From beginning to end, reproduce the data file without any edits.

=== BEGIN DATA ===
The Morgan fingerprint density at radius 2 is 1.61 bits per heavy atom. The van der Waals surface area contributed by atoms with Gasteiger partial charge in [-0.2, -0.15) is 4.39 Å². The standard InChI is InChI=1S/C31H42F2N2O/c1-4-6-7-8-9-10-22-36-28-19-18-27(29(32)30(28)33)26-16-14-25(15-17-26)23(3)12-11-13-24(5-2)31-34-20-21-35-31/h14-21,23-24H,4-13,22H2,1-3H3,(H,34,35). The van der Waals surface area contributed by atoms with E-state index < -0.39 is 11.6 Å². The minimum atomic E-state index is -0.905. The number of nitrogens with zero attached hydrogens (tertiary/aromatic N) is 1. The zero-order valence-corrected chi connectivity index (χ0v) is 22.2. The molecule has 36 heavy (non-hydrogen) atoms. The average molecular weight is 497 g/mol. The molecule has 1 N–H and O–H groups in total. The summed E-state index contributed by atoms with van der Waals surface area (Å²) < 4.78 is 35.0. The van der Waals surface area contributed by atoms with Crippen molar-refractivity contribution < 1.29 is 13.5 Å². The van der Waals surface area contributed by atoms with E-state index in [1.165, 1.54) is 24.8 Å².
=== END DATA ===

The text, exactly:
The Morgan fingerprint density at radius 2 is 1.61 bits per heavy atom. The van der Waals surface area contributed by atoms with Gasteiger partial charge in [-0.2, -0.15) is 4.39 Å². The standard InChI is InChI=1S/C31H42F2N2O/c1-4-6-7-8-9-10-22-36-28-19-18-27(29(32)30(28)33)26-16-14-25(15-17-26)23(3)12-11-13-24(5-2)31-34-20-21-35-31/h14-21,23-24H,4-13,22H2,1-3H3,(H,34,35). The van der Waals surface area contributed by atoms with E-state index < -0.39 is 11.6 Å². The minimum atomic E-state index is -0.905. The number of nitrogens with zero attached hydrogens (tertiary/aromatic N) is 1. The zero-order valence-corrected chi connectivity index (χ0v) is 22.2. The molecule has 36 heavy (non-hydrogen) atoms. The average molecular weight is 497 g/mol. The molecule has 1 N–H and O–H groups in total. The summed E-state index contributed by atoms with van der Waals surface area (Å²) < 4.78 is 35.0. The van der Waals surface area contributed by atoms with Crippen molar-refractivity contribution < 1.29 is 13.5 Å². The van der Waals surface area contributed by atoms with E-state index in [1.165, 1.54) is 24.8 Å².